In a recent ranking of how cycle-friendly Britain’s 20 biggest cities are, London came a dismal 17th. But the capital’s mayor, Boris Johnson (often pictured improbably balanced on his bike during the morning commute) has vowed, in his usual quirky English, to “cyclise the city” during his term in office. An important step towards this goal will be taken on Friday with the launch of the Barclay Cycle Hire scheme, which will, despite a £25m outlay and the best branding efforts by the bank, inevitably become the “Boris Bike” in the city’s consciousness.
You have to register online to use the scheme (3,500 people have reportedly done so ahead of launch) and can either pay £45 for an annual membership, £5 for a week or £1 for a day. This gives access to 6,000 bikes parked across central London, which are then paid for at hourly rental fees – the first half hour is free.
At first glance, the Boris Bike seems unlikely to turn London’s cycling fortunes around. It’s as if Fisher-Price has been asked to rethink the 150-year-old concept of a bicycle – all child-friendly plastic moulding and nitrogen-filled monster-truck tyres. The Boris Bike looks ungainly and, once you clamber on your 23kg steed, it feels pretty ungainly too, with a weight, momentum and intention all of its own.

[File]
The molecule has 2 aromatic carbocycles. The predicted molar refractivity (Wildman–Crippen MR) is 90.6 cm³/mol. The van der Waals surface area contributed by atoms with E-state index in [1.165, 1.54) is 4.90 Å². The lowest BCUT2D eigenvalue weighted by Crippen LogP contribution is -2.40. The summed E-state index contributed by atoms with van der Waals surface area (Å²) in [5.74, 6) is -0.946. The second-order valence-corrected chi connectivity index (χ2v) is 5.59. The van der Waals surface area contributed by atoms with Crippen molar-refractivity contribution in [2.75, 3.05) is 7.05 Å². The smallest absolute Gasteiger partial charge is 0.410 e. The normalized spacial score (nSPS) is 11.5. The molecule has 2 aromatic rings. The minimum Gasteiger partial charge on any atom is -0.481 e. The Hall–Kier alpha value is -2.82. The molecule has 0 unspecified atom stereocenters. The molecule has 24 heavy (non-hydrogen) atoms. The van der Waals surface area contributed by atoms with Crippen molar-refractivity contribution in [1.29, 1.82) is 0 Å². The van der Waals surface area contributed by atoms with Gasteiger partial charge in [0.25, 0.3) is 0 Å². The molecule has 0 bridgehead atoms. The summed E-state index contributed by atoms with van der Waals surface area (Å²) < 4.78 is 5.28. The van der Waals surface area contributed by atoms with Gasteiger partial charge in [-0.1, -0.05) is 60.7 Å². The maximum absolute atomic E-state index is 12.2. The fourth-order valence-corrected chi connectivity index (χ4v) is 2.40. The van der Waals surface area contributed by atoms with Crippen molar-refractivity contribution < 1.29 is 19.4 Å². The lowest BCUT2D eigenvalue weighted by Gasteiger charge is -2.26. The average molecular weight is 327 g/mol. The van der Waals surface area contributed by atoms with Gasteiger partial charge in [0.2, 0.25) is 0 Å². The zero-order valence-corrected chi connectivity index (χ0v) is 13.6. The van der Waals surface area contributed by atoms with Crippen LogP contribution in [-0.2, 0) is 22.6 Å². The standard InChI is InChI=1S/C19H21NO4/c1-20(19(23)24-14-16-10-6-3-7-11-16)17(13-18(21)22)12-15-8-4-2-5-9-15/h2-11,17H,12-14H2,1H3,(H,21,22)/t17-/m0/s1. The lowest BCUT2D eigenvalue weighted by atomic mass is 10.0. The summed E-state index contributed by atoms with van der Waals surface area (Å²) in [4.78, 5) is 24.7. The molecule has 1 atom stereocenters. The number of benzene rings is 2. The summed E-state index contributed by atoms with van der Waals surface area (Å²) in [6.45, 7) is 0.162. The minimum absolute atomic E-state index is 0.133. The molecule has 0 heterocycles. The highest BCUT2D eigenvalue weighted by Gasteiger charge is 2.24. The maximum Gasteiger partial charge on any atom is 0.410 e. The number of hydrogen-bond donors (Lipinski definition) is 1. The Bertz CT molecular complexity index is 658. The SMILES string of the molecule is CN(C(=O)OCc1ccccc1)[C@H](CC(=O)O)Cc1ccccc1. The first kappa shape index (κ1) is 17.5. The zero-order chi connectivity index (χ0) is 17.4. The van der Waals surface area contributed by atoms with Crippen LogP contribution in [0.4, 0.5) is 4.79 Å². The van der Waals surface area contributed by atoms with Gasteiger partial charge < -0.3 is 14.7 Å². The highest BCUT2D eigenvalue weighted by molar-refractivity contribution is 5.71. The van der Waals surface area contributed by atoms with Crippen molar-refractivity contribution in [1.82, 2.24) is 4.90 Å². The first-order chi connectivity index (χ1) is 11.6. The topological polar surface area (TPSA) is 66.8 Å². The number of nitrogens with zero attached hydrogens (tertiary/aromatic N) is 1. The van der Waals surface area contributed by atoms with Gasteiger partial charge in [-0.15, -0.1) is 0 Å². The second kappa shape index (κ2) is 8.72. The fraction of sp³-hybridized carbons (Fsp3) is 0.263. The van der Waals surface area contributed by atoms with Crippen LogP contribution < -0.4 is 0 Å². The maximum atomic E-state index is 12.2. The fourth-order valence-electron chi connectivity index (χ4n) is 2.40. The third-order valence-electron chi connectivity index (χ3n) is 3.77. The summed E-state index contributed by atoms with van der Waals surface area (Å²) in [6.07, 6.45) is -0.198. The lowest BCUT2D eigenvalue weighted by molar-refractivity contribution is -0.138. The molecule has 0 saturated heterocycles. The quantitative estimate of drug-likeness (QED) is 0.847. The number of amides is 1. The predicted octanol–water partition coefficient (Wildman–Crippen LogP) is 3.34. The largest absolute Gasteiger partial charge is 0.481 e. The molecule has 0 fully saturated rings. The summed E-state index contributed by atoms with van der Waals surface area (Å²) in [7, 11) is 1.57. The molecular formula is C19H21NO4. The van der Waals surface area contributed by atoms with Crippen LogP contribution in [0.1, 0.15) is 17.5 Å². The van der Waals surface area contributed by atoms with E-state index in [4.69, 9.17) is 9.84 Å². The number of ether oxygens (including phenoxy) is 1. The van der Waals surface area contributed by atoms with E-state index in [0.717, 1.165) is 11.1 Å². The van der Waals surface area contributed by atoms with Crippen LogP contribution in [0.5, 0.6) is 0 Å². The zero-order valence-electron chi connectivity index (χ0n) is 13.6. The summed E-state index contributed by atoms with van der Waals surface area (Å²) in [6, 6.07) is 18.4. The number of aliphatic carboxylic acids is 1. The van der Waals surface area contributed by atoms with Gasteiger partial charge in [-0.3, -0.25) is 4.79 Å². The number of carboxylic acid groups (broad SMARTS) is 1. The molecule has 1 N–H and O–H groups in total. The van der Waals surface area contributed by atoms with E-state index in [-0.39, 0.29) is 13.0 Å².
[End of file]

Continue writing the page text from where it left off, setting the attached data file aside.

Settle in, however, and there’s an old-world bicycling experience to be had. The Boris ploughs on oblivious to potholes that would atomise a city-racing bike. And even in top gear the pace is sedate, while the lowest gear practically leaves you pedalling on the spot.
When Monocle took one out for a pre-release test ride, there also seemed to be a lot of good feeling towards the scheme, with passers by smiling, waving and asking where you can get them. Whether this positivity will hold up against the tabloid onslaught that will inevitably follow the first encounter between a Boris Bike and a Bendy Bus is yet to be seen. London’s clogged streets are no Paris or Berlin either, and the city is coming late to the rental cycle game. The French capital launched its much celebrated Velíb back in 2007 and now has over 20,000 across the city, while London will have well under a third of that only covering an area of 44 sq km (despite London having around four times the population of Paris). Is the Boris Bike destined to become a token, credit-crunch version of its more urbane European cousins?
Far from it, says Mick Hickford, head of special projects for Transport for London (TfL). “We’re planning to intensify and expand the scheme, and there are already plans for an extension out towards Stratford in the east to coincide with the Olympics footfall in 2012. Since TfL’s inception in 2000, cycling rates have increased by 117 per cent, while accident rates have gone down. We’re actually a very cycle-friendly city.” London’s commuters may not agree, but then again, they haven’t met the Boris Bike yet.